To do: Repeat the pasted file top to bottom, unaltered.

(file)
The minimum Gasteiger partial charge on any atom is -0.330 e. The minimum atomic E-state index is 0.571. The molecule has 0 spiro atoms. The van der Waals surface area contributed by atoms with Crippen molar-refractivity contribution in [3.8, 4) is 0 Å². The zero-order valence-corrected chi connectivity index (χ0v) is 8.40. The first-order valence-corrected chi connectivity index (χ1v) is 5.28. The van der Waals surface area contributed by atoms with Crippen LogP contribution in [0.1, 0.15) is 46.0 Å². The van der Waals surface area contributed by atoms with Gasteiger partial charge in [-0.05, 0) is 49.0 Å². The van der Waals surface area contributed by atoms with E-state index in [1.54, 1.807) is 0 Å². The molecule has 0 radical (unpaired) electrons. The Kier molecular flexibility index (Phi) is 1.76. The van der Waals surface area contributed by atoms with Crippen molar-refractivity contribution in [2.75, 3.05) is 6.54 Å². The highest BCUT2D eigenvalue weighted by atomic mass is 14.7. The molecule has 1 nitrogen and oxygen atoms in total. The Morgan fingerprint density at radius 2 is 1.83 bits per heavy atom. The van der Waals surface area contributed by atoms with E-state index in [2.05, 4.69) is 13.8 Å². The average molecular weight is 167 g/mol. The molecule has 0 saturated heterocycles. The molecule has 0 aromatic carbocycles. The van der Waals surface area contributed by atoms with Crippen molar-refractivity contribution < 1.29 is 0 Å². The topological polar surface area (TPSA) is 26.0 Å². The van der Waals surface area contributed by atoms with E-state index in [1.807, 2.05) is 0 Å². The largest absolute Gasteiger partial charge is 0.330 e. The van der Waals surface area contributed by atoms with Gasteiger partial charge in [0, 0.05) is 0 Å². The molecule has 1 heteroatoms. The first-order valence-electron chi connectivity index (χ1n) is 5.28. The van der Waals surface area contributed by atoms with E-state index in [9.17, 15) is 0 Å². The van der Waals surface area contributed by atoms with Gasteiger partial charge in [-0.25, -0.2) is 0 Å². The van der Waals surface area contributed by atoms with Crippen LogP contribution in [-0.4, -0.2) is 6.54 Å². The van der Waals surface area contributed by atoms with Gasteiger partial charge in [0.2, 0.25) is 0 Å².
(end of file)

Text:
The minimum Gasteiger partial charge on any atom is -0.330 e. The minimum atomic E-state index is 0.571. The molecule has 0 spiro atoms. The van der Waals surface area contributed by atoms with Crippen molar-refractivity contribution in [3.8, 4) is 0 Å². The zero-order valence-corrected chi connectivity index (χ0v) is 8.40. The first-order valence-corrected chi connectivity index (χ1v) is 5.28. The van der Waals surface area contributed by atoms with Crippen LogP contribution in [0.1, 0.15) is 46.0 Å². The van der Waals surface area contributed by atoms with Gasteiger partial charge in [-0.05, 0) is 49.0 Å². The van der Waals surface area contributed by atoms with E-state index in [1.54, 1.807) is 0 Å². The molecule has 0 radical (unpaired) electrons. The Kier molecular flexibility index (Phi) is 1.76. The van der Waals surface area contributed by atoms with Crippen molar-refractivity contribution in [2.75, 3.05) is 6.54 Å². The highest BCUT2D eigenvalue weighted by atomic mass is 14.7. The molecule has 1 nitrogen and oxygen atoms in total. The Morgan fingerprint density at radius 2 is 1.83 bits per heavy atom. The van der Waals surface area contributed by atoms with E-state index in [2.05, 4.69) is 13.8 Å². The average molecular weight is 167 g/mol. The molecule has 0 saturated heterocycles. The molecule has 0 aromatic carbocycles. The van der Waals surface area contributed by atoms with Crippen molar-refractivity contribution < 1.29 is 0 Å². The topological polar surface area (TPSA) is 26.0 Å². The van der Waals surface area contributed by atoms with E-state index in [1.807, 2.05) is 0 Å². The largest absolute Gasteiger partial charge is 0.330 e. The van der Waals surface area contributed by atoms with Gasteiger partial charge in [0, 0.05) is 0 Å². The molecule has 1 heteroatoms. The first-order valence-electron chi connectivity index (χ1n) is 5.28. The van der Waals surface area contributed by atoms with E-state index in [9.17, 15) is 0 Å². The van der Waals surface area contributed by atoms with Gasteiger partial charge in [-0.25, -0.2) is 0 Å². The van der Waals surface area contributed by atoms with Crippen LogP contribution in [-0.4, -0.2) is 6.54 Å². The van der Waals surface area contributed by atoms with Gasteiger partial charge in [0.2, 0.25) is 0 Å².